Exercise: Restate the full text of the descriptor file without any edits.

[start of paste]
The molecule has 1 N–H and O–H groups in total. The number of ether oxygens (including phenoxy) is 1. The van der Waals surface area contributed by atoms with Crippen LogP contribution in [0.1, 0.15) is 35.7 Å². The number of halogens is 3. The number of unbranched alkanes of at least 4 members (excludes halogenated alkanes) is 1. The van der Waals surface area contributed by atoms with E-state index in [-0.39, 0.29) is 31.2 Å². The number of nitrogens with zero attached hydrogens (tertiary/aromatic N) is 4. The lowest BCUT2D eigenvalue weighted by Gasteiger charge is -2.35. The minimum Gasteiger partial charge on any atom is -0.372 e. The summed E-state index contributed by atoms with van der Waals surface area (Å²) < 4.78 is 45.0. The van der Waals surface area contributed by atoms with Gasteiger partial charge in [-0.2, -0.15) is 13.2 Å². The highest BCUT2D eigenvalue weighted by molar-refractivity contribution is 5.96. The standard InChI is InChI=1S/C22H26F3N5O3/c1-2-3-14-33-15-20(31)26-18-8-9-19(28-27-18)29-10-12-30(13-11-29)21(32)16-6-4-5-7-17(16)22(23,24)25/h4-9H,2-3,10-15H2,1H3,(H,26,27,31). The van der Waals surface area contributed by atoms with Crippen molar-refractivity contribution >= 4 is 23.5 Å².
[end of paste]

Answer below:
The molecule has 1 N–H and O–H groups in total. The number of ether oxygens (including phenoxy) is 1. The van der Waals surface area contributed by atoms with Crippen LogP contribution in [0.1, 0.15) is 35.7 Å². The number of halogens is 3. The number of unbranched alkanes of at least 4 members (excludes halogenated alkanes) is 1. The van der Waals surface area contributed by atoms with E-state index in [-0.39, 0.29) is 31.2 Å². The number of nitrogens with zero attached hydrogens (tertiary/aromatic N) is 4. The lowest BCUT2D eigenvalue weighted by Gasteiger charge is -2.35. The minimum Gasteiger partial charge on any atom is -0.372 e. The summed E-state index contributed by atoms with van der Waals surface area (Å²) < 4.78 is 45.0. The van der Waals surface area contributed by atoms with Gasteiger partial charge in [-0.2, -0.15) is 13.2 Å². The highest BCUT2D eigenvalue weighted by molar-refractivity contribution is 5.96. The standard InChI is InChI=1S/C22H26F3N5O3/c1-2-3-14-33-15-20(31)26-18-8-9-19(28-27-18)29-10-12-30(13-11-29)21(32)16-6-4-5-7-17(16)22(23,24)25/h4-9H,2-3,10-15H2,1H3,(H,26,27,31). The van der Waals surface area contributed by atoms with Crippen molar-refractivity contribution >= 4 is 23.5 Å².